Work on Quran’s largest copy underway in Karachi

Work on Quran’s largest copy underway in Karachi

Work on Quran’s largest copy underway in Karachi

Shahid Rassam inspecting the work on the copy of Quran. Image: Anadolu Agency


KARACHI: Famous Pakistani artist, Shahid Rassam, is spending his days and nights these days creating the largest copy of a gold-plated Quranic script crafted out of aluminium on a big canvas.

Since 2017, Rassam has been working with more than 200 people at the Karachi Arts Council on his project. The work on the holy book’s largest copy is expected to be completed by 2026, said Anadolu Agency.

The rare artwork is about 8.5-feet long and 6.5-feet wide. It is likely to break the record currently held by a copy of the Quran measuring 6.5-feet long and 4.5-feet wide. and it is kept at the Kul Sharif Mosque in Kazan, Russia. It was created in Afghanistan in 2017.

The 49-year-old artist said that in more than 1,400 years, it was the first time that the complete Quranic script was being written on aluminium. Previously, traditional materials, such as wood, animal skin, paper and cloth, were used.

“This is my lifetime project,“ Rassam told Anadolu Agency while his team continued concentrating on their work.

Rassam claimed he was bearing all the cost of the piece of art himself until now without any financial assistance from the government or any other institution. Without naming any country, he said, “Some foreign governments, however, have approached me in this regard.”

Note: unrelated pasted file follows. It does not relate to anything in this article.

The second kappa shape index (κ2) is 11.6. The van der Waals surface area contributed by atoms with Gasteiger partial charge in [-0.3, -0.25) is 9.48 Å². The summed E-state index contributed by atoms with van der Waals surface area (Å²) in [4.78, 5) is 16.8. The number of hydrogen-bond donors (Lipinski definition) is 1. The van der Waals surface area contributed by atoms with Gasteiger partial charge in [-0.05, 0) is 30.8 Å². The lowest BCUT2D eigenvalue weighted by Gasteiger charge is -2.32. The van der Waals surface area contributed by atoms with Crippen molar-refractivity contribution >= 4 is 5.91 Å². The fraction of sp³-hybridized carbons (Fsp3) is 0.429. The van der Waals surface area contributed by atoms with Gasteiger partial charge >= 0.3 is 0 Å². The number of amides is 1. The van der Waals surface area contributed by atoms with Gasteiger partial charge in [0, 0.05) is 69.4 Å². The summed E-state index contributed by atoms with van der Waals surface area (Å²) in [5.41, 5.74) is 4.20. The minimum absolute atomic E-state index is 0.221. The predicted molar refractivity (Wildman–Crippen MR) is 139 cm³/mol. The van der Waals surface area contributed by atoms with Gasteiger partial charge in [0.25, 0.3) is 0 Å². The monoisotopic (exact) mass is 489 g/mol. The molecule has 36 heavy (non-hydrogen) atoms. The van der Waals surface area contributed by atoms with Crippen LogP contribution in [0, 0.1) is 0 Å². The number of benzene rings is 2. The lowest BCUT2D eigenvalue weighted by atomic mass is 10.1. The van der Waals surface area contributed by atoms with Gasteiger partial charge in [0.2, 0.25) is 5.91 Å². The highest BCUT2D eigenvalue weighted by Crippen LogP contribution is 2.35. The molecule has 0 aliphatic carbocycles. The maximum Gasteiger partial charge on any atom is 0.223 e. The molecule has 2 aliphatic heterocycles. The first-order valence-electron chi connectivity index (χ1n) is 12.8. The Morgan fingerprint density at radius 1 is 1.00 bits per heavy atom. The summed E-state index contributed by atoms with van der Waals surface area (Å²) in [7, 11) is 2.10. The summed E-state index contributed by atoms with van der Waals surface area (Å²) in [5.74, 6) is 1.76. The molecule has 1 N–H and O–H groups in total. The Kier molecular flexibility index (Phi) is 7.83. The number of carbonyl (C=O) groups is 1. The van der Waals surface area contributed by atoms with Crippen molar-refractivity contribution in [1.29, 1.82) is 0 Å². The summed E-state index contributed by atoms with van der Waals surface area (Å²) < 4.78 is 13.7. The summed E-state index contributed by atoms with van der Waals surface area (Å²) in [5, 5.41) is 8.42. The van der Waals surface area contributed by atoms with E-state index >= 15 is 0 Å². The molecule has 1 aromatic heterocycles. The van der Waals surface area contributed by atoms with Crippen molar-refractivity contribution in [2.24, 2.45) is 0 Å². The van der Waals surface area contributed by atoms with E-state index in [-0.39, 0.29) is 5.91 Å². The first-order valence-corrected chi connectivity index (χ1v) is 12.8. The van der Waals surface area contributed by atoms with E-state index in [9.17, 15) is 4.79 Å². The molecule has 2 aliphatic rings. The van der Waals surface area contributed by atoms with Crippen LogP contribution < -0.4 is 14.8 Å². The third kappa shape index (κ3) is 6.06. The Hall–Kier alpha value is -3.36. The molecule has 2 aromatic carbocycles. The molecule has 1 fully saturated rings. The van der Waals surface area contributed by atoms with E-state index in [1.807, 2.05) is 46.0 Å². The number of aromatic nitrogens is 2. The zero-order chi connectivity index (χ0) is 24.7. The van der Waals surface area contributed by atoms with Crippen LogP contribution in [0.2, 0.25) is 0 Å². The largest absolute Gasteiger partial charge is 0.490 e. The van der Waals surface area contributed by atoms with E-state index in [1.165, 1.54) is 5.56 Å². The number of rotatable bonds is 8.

Rassam, 49, has been spending 10 hours daily on the project. He took two years to make the first two pages of the Holy Quran.

“It’s more than a challenging task, and equally sensitive [in terms of the sanctity of the Quran]. One minor mistake can ruin the whole effort,” he noted.

The Pakistani artist is also aiming to showcase his artwork at the ongoing Dubai expo 2020 in November.
Rassam said that Turkish, Arabic and Iranian art designs had inspired his work.

“We have created our own design [to cast the Quran] after studying Turkish, Arabic and Iranian designs. It is not a mixture of these designs, but it is an inspiration.”


In the first step, the Karachi-based artist said, the letters were cast in clay, which was later plastered and then changed into fibre before they were cast in aluminium.

Over 200-kg of gold, 2,000-kg of aluminium and 600 canvas rolls will be used to cast 77,430 words on 550 pages. In a bid to decorate the work, rubies, sapphires and emeralds will also be used, he added.

Italian glazing technique and acrylic colours have also been used to develop the design, as it can last for hundreds of years, said Rassam.

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